So, the trend has been to rethink the role of cloud computing, by those charged with HIPAA security and policy.  At its essence, this means understanding the existing requirements, and then understanding how the emerging use of cloud computing could provide compliant and secure HIPAA solutions.

Cloud computing has the potential to improve upon the best practices and technology that exist today.  Those healthcare organizations that have been reluctant to move IT assets to public cloud, or managed services providers, now see a day when there will be little option but to leverage these services.  Budgets are always tight, and the practice of building new data centers as healthcare organizations expand is becoming a bit tiresome to the boards of directors that pay the bills.

So, consider the next few years to be a bit of a forced marriage between cloud computing, manage services providers and their need to deal with healthcare compliance issues such as HIPAA.  Both the regulators and the healthcare organizations need to work closely together to insure that the resulting solutions don’t place patient data at risk, nor run afoul of the law.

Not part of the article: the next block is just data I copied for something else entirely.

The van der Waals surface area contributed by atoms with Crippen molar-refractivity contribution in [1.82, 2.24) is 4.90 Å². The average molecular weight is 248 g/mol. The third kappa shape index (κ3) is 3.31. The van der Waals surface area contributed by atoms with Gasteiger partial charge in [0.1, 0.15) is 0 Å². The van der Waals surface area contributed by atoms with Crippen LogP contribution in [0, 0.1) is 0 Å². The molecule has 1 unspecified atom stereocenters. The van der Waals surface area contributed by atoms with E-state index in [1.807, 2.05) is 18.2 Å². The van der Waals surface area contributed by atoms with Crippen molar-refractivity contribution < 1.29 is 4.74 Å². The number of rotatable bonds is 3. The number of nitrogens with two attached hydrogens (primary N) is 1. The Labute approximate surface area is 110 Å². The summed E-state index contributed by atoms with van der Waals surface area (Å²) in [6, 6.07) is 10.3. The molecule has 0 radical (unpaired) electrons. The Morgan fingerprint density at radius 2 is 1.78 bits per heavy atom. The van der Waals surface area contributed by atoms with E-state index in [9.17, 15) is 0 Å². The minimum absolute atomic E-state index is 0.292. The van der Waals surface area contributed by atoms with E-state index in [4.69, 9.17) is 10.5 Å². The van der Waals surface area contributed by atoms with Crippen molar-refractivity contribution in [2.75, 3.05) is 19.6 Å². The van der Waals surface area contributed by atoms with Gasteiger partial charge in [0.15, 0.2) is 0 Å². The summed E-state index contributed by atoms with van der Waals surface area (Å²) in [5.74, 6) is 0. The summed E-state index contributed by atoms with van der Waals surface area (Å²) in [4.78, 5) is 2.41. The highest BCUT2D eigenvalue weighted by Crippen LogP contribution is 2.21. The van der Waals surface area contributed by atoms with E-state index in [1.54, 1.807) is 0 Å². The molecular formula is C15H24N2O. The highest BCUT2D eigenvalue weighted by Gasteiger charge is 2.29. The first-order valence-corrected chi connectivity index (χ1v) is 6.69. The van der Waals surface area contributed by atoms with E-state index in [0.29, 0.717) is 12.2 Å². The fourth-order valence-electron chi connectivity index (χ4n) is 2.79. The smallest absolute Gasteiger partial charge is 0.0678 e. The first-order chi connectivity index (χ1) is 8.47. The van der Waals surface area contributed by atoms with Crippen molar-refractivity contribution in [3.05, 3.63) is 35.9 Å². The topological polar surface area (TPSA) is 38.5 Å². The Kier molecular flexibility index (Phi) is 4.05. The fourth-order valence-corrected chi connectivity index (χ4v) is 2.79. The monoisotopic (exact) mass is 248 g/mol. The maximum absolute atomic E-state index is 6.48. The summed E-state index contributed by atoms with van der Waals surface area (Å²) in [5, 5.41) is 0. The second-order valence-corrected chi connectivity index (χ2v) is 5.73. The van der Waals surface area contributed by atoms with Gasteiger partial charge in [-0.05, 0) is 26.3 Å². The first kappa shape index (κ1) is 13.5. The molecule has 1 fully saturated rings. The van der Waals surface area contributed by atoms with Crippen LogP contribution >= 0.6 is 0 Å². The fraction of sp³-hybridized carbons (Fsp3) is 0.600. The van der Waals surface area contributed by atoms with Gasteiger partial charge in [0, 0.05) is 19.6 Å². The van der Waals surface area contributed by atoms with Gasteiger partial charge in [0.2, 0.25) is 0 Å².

Things are certainly scary.  Last year, breaches at Oregon Health & Science University involved the illegal storage of unencrypted patient information on a public cloud provider.  These types of events put focus on the issue of how the emerging regulations, such as the HIPAA Omnibus Rule, affect cloud vendor compliance.

So, what’s an underfunded healthcare IT shop suppose to do to insure that they remain HIPAA compliant, as well as bring both agility and efficiency to their organization through the use of cloud computing?  Here are a few suggestions:

– First, create a HIPAA cloud strategy that defines the approaches, agreements, and target technology providers that you would like to leverage.  Make sure to note costs, as well as do a quick business case study.

– Second, make sure to understand the risk, and the need for both security and governance.  Many healthcare organizations think that technology will save them.  However, it’s more about the people and processes, and then the technology.

– Finally, make sure to build outside validation and auditing into the process to make certain all of the agreements and technologies are up-to-date, and that the risk is as low as you can reasonably make it.

This is actually not that difficult to figure out, when you dig deeper into the issues.  However, like any other technical changes that require an assessment of legal issues, it’s a bit nerve-racking at first.